BANGKOK — Several dozen people gathered in central Bangkok Thursday evening to honor those killed in the deadly attack on a satirical magazine in France yesterday.
The group lit candles and lay flowers around signs printed with the words “Je Suis Charlie” and other phrases that have come to symbolize solidarity with the satirical magazine, Charlie Hebdo, that was the target of the shooting.
A vigil for the victims of the Charlie Hebdo massacre in Bangkok, 8 Jan 2015.
Two masked gunmen broke into the magazine’s office in Paris yesterday and opened fire on journalists and cartoonists who were gathered for an editorial meeting, killing twelve, including two police officers.
“I could not sleep last night after I heard about the news, and when I woke up the next day I felt like I needed to do something,” said Chiranuch Premchaiporn, a journalist at Prachatai who helped organize the vigil in front of the Bangkok Art and Cultural Center.
Witnesses say the gunmen screamed “Allahu Akbar” during the shooting, which the President of France has labeled an “act of terrorism.” The magazine regularly poked fun at religions, including Islam, and was firebombed in 2011 after it published a spoof issue “guest edited” by the Prophet Muhammad.
Shortly after the massacre, crowds began gathering in cities around the world to condemn the attack, with many holding up pens and pencils to show their support for free speech.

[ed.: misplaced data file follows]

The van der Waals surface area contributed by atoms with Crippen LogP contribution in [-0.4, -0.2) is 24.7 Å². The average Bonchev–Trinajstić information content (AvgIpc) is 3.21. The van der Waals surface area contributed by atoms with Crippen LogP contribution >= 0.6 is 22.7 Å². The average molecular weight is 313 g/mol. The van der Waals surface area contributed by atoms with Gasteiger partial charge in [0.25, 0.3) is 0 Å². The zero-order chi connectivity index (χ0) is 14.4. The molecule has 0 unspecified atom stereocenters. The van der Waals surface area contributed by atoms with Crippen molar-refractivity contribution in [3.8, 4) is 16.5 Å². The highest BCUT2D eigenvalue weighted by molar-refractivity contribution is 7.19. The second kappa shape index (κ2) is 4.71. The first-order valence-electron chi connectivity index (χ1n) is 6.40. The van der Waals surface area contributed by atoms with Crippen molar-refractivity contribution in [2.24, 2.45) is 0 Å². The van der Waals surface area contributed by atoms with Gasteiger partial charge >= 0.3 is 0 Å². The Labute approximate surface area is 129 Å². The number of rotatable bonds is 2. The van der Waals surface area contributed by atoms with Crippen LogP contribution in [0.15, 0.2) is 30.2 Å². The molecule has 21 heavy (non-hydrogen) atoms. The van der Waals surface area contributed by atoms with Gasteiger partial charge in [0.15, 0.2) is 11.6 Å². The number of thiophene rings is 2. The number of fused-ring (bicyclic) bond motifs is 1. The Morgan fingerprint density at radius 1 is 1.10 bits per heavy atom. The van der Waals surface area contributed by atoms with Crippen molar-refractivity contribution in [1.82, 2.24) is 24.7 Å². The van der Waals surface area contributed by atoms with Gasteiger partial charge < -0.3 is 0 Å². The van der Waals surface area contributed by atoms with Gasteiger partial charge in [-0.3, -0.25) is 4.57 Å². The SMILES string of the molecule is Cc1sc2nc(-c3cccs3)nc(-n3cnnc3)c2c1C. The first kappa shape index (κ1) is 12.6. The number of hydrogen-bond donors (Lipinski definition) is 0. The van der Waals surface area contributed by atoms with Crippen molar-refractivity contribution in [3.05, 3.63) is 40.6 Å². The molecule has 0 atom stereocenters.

The attack on freedom of expression has particular resonance in Thailand, where people were forced to test the military junta’s ban on political gatherings to attend tonight’s vigil.
“We had to do something simple because of martial law,” said Chiranuch. “So we made it clear that this is not a political gathering, just a spiritual gathering to honor those whose lives were lost.”
Thailand's military junta banned all political activities shortly after seizing power in a coup on 22 May 2014.
Prach Panchakunathorn, a former journalist who attended tonight’s vigil, said the attack in France made him think of another restriction on free speech in Thailand: the draconian lese majeste law that punishes any criticism of the monarchy with up to 15 years in prison.
“What happened in France has happened in Thailand to a lesser degree,” Prach said. “People who mock or criticize members of the royal family are often bullied. In some cases people have even come to where they live and shot bullets at their homes.”
Those accused of lese majeste often face severe social stigma in Thailand, where King Bhumibol is widely revered. Even those acquitted of the charge often struggle to find employment.
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